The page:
In the past, domestic 3D printing has been avoided due to the high costs of both the resources needed for the product itself and the machine to manufacture the product, two problems of which the Dreambox 3D Print Vending Machine solves instantly.
The creators of the Dreambox, Ricard Berwick, Will Drevno and David Pastewka came up with the idea for a 3D printing vending machine after realising that there wasn’t an available 3D printer on their university campus.
When they actually located one, they were instantly disappointed with the waiting times of over a month, which then sparked the great idea for the Dreambox 3D Print Vending Machine.
Essentially the Dreambox 3D Print Vending Machine is the local library version of a domestic 3D printing machine. The name may be a little deceptive, as it’s not your typical vending machine that pumps out sugary goodness at 60p a pop. Users will upload their product via a website and tell their local designated Dreambox 3D Print Vending Machine to print their product.
After a short delay, the Dreambox will then process the order and place the finished product into one of its storage lockers underneath the display panel if one is freely available, if not the order will not process until one locker has been freed by a previous customer collecting their order. Once the item has been printed, the customer will receive a text alerting them it’s printed and provide them with a uniquely generated code which will then be used to unlock the locker, giving them their product. Amazing right?
Currently the pricing per product is around the £6 mark due to the limitations it faces in regards to the materials it can currently print in. While it only currently supports Bioplastic Models, in the future the creators of the Dreambox 3D Print Vending Machine aim to have it printing user requested models from wood, different metals, a large variations of plastics, nylon and even ABS (an engineering plastic)!
One of the issues that users may face with this is the types of products they can create. Due to the material limitations, where by the products can only currently be 3D printed in PLS (the bioplastic), certain aspects of products may come out of the Dreambox with certain flaws such as their endurance levels and feeling more like a Prototype Product themselves than the end product. This could do one of two things for the creators:
- Limit the number of customers they are currently attracting. As 3D printing is not the standard domestically, only tech-savvy people currently have a passion for it (stereotypically). This could mean that their marketing campaigns aren’t reaching a wide enough audience and an otherwise brilliant idea will flop due to the low demand.
- The flaws possibly experienced in the first generation end products may deter users from using the Dreambox 3D Print Vending Machine again in the future. As we all know, when a friend recommends a product, you are more likely to purchase it than if you were to hear of it on your own. That level of person bias can make or break a startup, especially something such as the Dreambox due to the non-standardization of 3D printing globally. If the products being printed come out defected or damaged, regardless of how low the prices are, users may warn their friends, family and internet users to avoid the Dreambox and stick to another service.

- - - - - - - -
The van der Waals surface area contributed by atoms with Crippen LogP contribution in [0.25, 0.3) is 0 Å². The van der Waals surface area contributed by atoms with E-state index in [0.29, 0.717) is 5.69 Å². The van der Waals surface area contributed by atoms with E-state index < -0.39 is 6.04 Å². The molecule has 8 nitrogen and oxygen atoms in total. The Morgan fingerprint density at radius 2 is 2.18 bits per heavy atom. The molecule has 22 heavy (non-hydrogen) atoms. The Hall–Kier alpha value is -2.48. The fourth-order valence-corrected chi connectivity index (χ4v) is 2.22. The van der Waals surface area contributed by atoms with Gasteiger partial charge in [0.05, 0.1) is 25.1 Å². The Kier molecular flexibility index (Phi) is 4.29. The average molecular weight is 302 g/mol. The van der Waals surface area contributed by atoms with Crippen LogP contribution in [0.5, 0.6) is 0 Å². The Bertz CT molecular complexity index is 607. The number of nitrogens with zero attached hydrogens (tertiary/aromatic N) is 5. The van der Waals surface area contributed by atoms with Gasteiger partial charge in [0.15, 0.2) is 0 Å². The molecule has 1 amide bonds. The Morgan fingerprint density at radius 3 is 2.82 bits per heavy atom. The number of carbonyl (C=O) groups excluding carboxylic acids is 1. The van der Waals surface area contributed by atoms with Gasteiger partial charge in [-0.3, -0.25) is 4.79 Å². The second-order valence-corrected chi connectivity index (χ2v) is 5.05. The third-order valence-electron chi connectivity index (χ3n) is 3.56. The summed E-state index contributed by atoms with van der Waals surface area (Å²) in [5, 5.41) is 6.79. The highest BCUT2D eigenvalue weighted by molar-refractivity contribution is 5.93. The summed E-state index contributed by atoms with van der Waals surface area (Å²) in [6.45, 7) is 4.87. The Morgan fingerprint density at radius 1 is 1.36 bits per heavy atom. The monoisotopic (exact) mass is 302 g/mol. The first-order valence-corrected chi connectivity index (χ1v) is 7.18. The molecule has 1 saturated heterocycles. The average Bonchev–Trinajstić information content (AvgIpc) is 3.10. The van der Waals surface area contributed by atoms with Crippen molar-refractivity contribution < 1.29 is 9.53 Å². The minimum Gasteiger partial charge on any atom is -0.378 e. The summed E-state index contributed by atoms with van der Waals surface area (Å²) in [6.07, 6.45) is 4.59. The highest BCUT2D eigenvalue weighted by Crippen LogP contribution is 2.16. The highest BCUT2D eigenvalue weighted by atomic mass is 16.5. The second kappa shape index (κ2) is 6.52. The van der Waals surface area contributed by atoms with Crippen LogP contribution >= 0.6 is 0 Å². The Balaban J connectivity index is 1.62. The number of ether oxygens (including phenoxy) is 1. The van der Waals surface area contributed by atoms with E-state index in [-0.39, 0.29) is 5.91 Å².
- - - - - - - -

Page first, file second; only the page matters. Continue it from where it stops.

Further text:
This in itself could again limit the number of users that the creators of the Dreambox have access to and may find themselves pumping more money into their marketing campaigns once future generations of the Dreambox are released to claim back their lost customers.
A side not on the above two points is from general business knowledge. It’s believed that a business in any industry will lose between 10-30% of their current customer base per year, meaning that marketing campaigns have to be ran consistently to avoid the downfall of said business. The restriction that the Dreambox creators face in regards to their target market is that of awareness. How much do their current audience know about 3D printing and will they see the need for Dreambox’s existence?
This being said, the Dreambox is an incredible idea. Perhaps 3D printing in itself hasn’t become the norm due to high prices globally, but the Dreambox will smash through that blockade and set the industry standard for pricing. As with all new technologies, the creators will generally be unaware of the pricing required. This is typically for newer business owners, of which the creators of the Dreambox are.
We may see that the Dreambox follows the same route as the Apple iPhone but in a different context. When Apple released their first model iPhone, they were entering the market without any knowledge. Their product became an instant success and set the industry standard for smartphones everywhere. The fact that they were the first company to diversify their product range into Smartphones and become a success allowed them to price their products with premium prices, which evidently isn’t the case here with the Dreambox, but it somewhat is. Confused? Sorry about that, let me explain.
Apple were able to set the industry pricing by becoming an instant success. Their new technology was unknown to the end user, which meant they had no idea how much they were expecting to pay for it. If Dreambox followed a more humble route along the same road, they may end up setting the global pricing for quickly available 3D Printing at a Low Price. They will prove it’s possible with their product, which will then further prompt competing companies to drop their prices to stay current with their markets.
Unfortunately the Dreambox 3D Print Vending Machine is only in the prototype phase of its development, but the creators have assured us that the user end models will be available across the US in the not too distant future!
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